http://www.ebay.com/sch/wheelandspro....c0.m270.l1313
    Are the these the same as the Vittoria Rubino Tech tires?
    L'asino di Buridano...

  7. #7
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    Quote Originally Posted by Seve View Post
    If you can go to the 700x28 then I see no reason for not giving them a whirl. They should provide a slightly less harsh ride (in theory) with no rolling resistance penalty than 23mm or 25mm although none of those tire widths are well suited for off-road.
    In a double-blind test, I doubt I could feel the difference between a 23, 25, and 28mm version of the same tire. I've settled on using 700x25s because there's a better selection of tires than 700x28 and I can almost imagine that they provide a smoother ride than 700x23... I like Continental and Vittoria tires; haven't been terribly impressed with the Michelins I've tried.

  8. #8
    Senior Member socalrider's Avatar
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    Quote Originally Posted by tony_merlino View Post
    Are the these the same as the Vittoria Rubino Tech tires?
    I have never ridden the techs.. I have ridden the rubino's (wire bead) and rubino pro (folding / lighter) version.. I usually will put a rubino on the rear and rubino pro on the front, the pro's are a lighter weight and grip great in the corners, but the pros can be prone to flats if using on the rear if you are 200+ like most of us on here.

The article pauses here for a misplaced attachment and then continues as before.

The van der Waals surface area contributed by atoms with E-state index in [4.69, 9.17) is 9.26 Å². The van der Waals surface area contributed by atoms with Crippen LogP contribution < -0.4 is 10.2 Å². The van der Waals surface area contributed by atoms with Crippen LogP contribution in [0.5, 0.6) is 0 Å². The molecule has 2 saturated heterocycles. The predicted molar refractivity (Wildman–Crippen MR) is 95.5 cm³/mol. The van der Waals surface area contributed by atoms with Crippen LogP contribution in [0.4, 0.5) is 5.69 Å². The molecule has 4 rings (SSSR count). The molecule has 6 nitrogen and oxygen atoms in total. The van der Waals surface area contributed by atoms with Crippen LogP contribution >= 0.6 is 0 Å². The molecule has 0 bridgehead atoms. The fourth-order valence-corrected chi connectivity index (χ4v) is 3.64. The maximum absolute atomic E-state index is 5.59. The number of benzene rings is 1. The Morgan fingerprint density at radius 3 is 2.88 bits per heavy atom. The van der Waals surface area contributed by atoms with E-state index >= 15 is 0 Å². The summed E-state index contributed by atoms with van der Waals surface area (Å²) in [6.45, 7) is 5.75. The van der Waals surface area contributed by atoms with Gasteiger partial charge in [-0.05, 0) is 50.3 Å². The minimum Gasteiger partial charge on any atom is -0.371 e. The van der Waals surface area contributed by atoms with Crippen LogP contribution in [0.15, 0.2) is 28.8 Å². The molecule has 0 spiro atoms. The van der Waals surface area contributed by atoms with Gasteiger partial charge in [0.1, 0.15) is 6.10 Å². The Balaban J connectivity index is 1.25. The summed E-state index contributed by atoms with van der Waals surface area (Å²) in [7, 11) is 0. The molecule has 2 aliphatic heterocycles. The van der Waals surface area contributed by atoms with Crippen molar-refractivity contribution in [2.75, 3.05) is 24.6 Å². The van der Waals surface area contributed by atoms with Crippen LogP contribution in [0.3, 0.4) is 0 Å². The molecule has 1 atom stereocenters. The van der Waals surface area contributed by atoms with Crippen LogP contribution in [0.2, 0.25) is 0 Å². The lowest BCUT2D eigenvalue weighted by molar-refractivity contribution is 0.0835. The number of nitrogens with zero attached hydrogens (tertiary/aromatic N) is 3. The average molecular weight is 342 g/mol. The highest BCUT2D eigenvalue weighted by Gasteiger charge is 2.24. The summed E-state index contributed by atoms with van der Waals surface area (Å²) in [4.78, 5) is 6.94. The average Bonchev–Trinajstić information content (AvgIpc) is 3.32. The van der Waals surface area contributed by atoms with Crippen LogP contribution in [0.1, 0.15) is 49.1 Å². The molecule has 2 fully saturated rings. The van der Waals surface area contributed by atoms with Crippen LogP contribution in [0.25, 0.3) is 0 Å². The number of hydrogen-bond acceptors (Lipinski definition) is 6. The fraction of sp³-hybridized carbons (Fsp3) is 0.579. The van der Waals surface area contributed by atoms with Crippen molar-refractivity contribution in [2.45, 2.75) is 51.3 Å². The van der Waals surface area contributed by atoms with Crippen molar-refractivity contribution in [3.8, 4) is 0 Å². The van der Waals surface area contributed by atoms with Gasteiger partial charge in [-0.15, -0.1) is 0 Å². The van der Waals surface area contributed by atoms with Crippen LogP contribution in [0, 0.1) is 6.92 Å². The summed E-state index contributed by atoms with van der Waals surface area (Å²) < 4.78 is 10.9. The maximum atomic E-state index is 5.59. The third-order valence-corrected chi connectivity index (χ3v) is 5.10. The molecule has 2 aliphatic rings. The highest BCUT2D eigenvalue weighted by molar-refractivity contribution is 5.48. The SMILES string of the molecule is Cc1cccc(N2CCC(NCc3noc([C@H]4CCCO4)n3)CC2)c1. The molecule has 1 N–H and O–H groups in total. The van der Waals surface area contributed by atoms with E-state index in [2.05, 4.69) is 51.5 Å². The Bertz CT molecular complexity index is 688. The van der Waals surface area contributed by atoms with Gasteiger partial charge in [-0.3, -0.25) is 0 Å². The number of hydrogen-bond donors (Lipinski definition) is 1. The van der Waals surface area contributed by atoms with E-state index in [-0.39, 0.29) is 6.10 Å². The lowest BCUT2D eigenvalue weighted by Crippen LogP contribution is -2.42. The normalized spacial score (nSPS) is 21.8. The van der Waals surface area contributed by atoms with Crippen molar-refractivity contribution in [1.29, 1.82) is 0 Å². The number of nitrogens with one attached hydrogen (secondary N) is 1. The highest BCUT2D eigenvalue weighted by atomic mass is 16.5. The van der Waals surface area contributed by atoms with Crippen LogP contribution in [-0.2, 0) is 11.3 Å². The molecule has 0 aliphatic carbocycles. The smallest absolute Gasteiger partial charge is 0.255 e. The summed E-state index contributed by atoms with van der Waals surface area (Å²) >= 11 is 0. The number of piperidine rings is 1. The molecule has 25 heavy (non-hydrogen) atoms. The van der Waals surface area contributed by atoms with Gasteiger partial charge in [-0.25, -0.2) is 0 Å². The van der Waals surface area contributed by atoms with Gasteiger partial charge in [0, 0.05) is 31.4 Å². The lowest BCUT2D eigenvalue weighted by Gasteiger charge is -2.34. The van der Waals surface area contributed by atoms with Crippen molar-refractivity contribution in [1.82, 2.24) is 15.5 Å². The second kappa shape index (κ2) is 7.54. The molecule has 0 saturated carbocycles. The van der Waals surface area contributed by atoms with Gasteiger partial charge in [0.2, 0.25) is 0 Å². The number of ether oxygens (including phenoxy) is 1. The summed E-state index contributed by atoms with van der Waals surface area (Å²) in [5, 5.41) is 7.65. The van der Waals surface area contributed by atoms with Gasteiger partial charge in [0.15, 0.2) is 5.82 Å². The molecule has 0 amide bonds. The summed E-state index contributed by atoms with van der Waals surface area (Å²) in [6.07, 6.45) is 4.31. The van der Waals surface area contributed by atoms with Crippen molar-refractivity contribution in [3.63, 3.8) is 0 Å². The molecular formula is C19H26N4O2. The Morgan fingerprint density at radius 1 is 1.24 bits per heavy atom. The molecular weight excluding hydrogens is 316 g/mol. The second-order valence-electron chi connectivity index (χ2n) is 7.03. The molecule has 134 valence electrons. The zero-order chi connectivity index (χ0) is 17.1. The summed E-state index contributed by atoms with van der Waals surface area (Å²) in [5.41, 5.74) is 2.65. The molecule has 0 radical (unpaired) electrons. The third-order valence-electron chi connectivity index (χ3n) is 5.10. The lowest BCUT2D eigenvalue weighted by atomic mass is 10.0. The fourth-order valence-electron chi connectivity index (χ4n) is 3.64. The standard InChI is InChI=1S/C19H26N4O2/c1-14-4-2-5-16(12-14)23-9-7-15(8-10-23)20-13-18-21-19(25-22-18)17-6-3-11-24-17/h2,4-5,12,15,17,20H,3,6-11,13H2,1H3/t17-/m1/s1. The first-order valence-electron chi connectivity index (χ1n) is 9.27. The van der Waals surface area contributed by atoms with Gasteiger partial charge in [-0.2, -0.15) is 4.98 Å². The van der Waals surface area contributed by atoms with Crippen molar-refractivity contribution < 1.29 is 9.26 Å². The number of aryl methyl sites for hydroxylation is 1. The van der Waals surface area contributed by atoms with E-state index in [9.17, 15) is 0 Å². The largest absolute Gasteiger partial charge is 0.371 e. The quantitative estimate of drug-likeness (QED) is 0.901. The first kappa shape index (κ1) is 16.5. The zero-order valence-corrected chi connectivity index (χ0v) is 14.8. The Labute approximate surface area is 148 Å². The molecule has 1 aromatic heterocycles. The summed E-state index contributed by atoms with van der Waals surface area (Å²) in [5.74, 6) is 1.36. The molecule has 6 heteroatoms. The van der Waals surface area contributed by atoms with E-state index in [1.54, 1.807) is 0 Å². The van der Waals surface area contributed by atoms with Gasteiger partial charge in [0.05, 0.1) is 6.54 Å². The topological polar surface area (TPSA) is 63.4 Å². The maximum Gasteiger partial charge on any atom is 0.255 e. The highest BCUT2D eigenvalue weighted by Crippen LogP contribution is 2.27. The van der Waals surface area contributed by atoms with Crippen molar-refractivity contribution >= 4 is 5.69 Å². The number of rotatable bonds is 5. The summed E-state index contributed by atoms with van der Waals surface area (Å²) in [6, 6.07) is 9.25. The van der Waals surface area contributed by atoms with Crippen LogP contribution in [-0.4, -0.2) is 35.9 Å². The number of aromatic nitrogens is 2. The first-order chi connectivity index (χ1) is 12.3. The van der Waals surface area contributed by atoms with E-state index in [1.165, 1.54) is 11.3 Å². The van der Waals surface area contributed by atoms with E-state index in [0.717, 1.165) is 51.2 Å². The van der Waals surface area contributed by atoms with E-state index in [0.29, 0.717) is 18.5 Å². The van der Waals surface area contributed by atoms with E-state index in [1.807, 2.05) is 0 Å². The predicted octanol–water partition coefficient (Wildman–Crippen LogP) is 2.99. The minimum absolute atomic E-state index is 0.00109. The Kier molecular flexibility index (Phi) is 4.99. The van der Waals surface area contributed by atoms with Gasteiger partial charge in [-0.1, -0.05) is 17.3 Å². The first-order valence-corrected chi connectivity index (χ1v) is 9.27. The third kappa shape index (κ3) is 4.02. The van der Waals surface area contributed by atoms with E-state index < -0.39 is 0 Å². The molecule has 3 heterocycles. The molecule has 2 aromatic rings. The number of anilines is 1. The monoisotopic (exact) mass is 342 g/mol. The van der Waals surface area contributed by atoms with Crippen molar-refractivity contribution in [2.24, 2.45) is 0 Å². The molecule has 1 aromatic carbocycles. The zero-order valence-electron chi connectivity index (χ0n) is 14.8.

9. #9
    Senior Member 3bluebikes's Avatar
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    The Bontrager Race Lite 700 x 25 which came on my Lemond Tourmalet lasted 4000 miles. Mostly road, but some crushed limestone trail. (The Illinois Prairie Path) I weigh 240.

  10. #10
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    Michelin pro3 or pro4 at 23 or 25.

  11. #11
    Gears? CliftonGK1's Avatar
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    I'm a fan of the Panaracer Pasela and Pasela TG tires. Available in 25mm width, I've had great luck with them (in a 32mm) on terrain all the way up to 12+ miles of loose gravel forest service roads on a backwoods mountain pass. They have a light tread to them which is good for fire-road and grass path "off roading", but I wouldn't suggest them for anything beyond what you're comfortable subjecting a road bike to.
    "I feel like my world was classier before I found cyclocross."
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  12. #12
    Senior Member late's Avatar
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    A lot fo tires say 28 but are actually 26 or 27c...

    If you can find a larger tire, I'd do that.

    The Conti GP 4 Season comes in a 28 but Contis usually run small.
    And it only weighs 250gr.